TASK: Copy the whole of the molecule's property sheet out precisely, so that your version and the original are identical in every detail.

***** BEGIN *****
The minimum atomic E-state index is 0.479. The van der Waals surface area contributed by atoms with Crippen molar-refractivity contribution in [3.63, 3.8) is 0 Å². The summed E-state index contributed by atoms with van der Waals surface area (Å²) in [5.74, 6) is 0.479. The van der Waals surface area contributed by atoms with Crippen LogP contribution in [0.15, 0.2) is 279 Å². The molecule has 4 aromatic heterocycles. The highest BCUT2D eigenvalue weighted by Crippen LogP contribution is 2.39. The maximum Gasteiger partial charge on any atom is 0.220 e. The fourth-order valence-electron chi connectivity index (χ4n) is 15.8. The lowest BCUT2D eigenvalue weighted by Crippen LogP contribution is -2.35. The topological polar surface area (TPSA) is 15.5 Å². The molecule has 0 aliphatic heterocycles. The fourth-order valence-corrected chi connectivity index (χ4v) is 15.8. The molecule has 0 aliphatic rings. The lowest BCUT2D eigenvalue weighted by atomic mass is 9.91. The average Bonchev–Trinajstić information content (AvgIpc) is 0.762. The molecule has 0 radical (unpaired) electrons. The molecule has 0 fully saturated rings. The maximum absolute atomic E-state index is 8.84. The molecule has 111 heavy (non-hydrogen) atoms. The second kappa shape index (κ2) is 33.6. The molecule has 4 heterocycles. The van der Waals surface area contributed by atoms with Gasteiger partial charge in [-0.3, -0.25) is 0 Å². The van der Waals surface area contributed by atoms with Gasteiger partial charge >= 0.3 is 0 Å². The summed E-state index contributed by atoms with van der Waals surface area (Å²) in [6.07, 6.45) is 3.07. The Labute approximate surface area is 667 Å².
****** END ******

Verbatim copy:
The minimum atomic E-state index is 0.479. The van der Waals surface area contributed by atoms with Crippen molar-refractivity contribution in [3.63, 3.8) is 0 Å². The summed E-state index contributed by atoms with van der Waals surface area (Å²) in [5.74, 6) is 0.479. The van der Waals surface area contributed by atoms with Crippen LogP contribution in [0.15, 0.2) is 279 Å². The molecule has 4 aromatic heterocycles. The highest BCUT2D eigenvalue weighted by Crippen LogP contribution is 2.39. The maximum Gasteiger partial charge on any atom is 0.220 e. The fourth-order valence-electron chi connectivity index (χ4n) is 15.8. The lowest BCUT2D eigenvalue weighted by Crippen LogP contribution is -2.35. The topological polar surface area (TPSA) is 15.5 Å². The molecule has 0 aliphatic heterocycles. The fourth-order valence-corrected chi connectivity index (χ4v) is 15.8. The molecule has 0 aliphatic rings. The lowest BCUT2D eigenvalue weighted by atomic mass is 9.91. The average Bonchev–Trinajstić information content (AvgIpc) is 0.762. The molecule has 0 radical (unpaired) electrons. The molecule has 0 fully saturated rings. The maximum absolute atomic E-state index is 8.84. The molecule has 111 heavy (non-hydrogen) atoms. The second kappa shape index (κ2) is 33.6. The molecule has 4 heterocycles. The van der Waals surface area contributed by atoms with Gasteiger partial charge in [-0.3, -0.25) is 0 Å². The van der Waals surface area contributed by atoms with Gasteiger partial charge >= 0.3 is 0 Å². The summed E-state index contributed by atoms with van der Waals surface area (Å²) in [6.07, 6.45) is 3.07. The Labute approximate surface area is 667 Å².